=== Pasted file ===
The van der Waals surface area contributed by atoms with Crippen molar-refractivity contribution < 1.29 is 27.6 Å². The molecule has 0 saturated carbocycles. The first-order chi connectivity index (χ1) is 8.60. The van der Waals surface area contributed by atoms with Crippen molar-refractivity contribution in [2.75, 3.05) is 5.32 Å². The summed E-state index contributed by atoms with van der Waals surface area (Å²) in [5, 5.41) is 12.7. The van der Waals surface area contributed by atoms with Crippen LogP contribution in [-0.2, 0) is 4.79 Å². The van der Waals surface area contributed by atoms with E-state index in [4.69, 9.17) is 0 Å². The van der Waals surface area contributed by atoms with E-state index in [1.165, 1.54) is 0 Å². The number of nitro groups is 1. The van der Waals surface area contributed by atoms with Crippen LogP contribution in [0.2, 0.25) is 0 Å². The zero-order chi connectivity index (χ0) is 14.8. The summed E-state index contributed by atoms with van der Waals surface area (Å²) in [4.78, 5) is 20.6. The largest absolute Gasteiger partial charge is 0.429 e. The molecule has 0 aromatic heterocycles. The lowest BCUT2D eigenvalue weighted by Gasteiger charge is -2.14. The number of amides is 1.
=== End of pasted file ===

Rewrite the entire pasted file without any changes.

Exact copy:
The van der Waals surface area contributed by atoms with Crippen molar-refractivity contribution < 1.29 is 27.6 Å². The molecule has 0 saturated carbocycles. The first-order chi connectivity index (χ1) is 8.60. The van der Waals surface area contributed by atoms with Crippen molar-refractivity contribution in [2.75, 3.05) is 5.32 Å². The summed E-state index contributed by atoms with van der Waals surface area (Å²) in [5, 5.41) is 12.7. The van der Waals surface area contributed by atoms with Crippen LogP contribution in [-0.2, 0) is 4.79 Å². The van der Waals surface area contributed by atoms with E-state index in [4.69, 9.17) is 0 Å². The van der Waals surface area contributed by atoms with E-state index in [1.165, 1.54) is 0 Å². The number of nitro groups is 1. The van der Waals surface area contributed by atoms with Crippen LogP contribution in [0.2, 0.25) is 0 Å². The zero-order chi connectivity index (χ0) is 14.8. The summed E-state index contributed by atoms with van der Waals surface area (Å²) in [4.78, 5) is 20.6. The largest absolute Gasteiger partial charge is 0.429 e. The molecule has 0 aromatic heterocycles. The lowest BCUT2D eigenvalue weighted by Gasteiger charge is -2.14. The number of amides is 1.